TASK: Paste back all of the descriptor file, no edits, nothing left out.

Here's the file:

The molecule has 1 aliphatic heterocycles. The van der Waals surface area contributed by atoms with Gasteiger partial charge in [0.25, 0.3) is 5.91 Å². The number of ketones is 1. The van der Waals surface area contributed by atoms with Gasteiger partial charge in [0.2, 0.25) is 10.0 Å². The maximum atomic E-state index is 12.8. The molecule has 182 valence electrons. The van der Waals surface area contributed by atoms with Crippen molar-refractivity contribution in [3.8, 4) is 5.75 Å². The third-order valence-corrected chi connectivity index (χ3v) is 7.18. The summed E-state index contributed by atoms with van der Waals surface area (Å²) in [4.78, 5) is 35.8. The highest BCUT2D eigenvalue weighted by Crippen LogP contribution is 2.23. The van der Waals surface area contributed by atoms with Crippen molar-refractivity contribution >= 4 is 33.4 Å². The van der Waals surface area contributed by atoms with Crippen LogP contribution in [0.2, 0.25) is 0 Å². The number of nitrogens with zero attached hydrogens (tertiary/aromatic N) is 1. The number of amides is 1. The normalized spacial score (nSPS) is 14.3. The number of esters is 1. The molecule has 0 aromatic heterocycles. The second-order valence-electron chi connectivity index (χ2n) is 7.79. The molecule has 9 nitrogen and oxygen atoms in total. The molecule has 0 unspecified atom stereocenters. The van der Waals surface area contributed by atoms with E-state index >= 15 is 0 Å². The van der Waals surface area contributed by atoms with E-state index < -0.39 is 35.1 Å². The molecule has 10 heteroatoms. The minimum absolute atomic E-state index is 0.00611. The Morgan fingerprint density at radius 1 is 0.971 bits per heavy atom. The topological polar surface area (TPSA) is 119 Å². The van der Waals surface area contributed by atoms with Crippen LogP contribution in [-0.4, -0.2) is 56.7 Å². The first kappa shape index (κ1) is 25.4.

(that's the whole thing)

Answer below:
The molecule has 1 aliphatic heterocycles. The van der Waals surface area contributed by atoms with Gasteiger partial charge in [0.25, 0.3) is 5.91 Å². The number of ketones is 1. The van der Waals surface area contributed by atoms with Gasteiger partial charge in [0.2, 0.25) is 10.0 Å². The maximum atomic E-state index is 12.8. The molecule has 182 valence electrons. The van der Waals surface area contributed by atoms with Crippen molar-refractivity contribution in [3.8, 4) is 5.75 Å². The third-order valence-corrected chi connectivity index (χ3v) is 7.18. The summed E-state index contributed by atoms with van der Waals surface area (Å²) in [4.78, 5) is 35.8. The highest BCUT2D eigenvalue weighted by Crippen LogP contribution is 2.23. The van der Waals surface area contributed by atoms with Crippen molar-refractivity contribution >= 4 is 33.4 Å². The van der Waals surface area contributed by atoms with Crippen LogP contribution in [0.2, 0.25) is 0 Å². The number of nitrogens with zero attached hydrogens (tertiary/aromatic N) is 1. The number of amides is 1. The normalized spacial score (nSPS) is 14.3. The number of esters is 1. The molecule has 0 aromatic heterocycles. The second-order valence-electron chi connectivity index (χ2n) is 7.79. The molecule has 9 nitrogen and oxygen atoms in total. The molecule has 0 unspecified atom stereocenters. The van der Waals surface area contributed by atoms with E-state index >= 15 is 0 Å². The van der Waals surface area contributed by atoms with E-state index < -0.39 is 35.1 Å². The molecule has 10 heteroatoms. The minimum absolute atomic E-state index is 0.00611. The Morgan fingerprint density at radius 1 is 0.971 bits per heavy atom. The topological polar surface area (TPSA) is 119 Å². The van der Waals surface area contributed by atoms with Crippen LogP contribution in [-0.4, -0.2) is 56.7 Å². The first kappa shape index (κ1) is 25.4.